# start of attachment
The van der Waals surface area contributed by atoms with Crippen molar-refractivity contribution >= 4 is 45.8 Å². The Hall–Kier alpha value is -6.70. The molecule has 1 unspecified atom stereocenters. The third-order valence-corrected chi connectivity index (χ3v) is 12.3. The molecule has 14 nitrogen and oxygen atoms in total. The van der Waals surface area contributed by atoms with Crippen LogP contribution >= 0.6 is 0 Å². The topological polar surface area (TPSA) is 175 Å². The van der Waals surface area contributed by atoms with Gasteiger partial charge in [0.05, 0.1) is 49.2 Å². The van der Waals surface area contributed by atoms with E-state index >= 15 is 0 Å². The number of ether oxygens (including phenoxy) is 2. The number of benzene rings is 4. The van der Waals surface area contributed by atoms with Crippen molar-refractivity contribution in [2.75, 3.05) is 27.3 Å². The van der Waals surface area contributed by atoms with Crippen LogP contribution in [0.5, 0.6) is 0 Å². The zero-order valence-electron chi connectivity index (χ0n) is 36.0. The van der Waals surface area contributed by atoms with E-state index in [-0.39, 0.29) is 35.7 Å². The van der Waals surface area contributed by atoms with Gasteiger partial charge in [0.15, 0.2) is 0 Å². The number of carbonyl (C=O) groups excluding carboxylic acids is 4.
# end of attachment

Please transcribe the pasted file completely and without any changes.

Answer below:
The van der Waals surface area contributed by atoms with Crippen molar-refractivity contribution >= 4 is 45.8 Å². The Hall–Kier alpha value is -6.70. The molecule has 1 unspecified atom stereocenters. The third-order valence-corrected chi connectivity index (χ3v) is 12.3. The molecule has 14 nitrogen and oxygen atoms in total. The van der Waals surface area contributed by atoms with Crippen LogP contribution >= 0.6 is 0 Å². The topological polar surface area (TPSA) is 175 Å². The van der Waals surface area contributed by atoms with Gasteiger partial charge in [0.05, 0.1) is 49.2 Å². The van der Waals surface area contributed by atoms with E-state index >= 15 is 0 Å². The number of ether oxygens (including phenoxy) is 2. The number of benzene rings is 4. The van der Waals surface area contributed by atoms with Crippen molar-refractivity contribution in [2.75, 3.05) is 27.3 Å². The van der Waals surface area contributed by atoms with Crippen LogP contribution in [0.5, 0.6) is 0 Å². The zero-order valence-electron chi connectivity index (χ0n) is 36.0. The van der Waals surface area contributed by atoms with E-state index in [-0.39, 0.29) is 35.7 Å². The van der Waals surface area contributed by atoms with Gasteiger partial charge in [0.15, 0.2) is 0 Å². The number of carbonyl (C=O) groups excluding carboxylic acids is 4.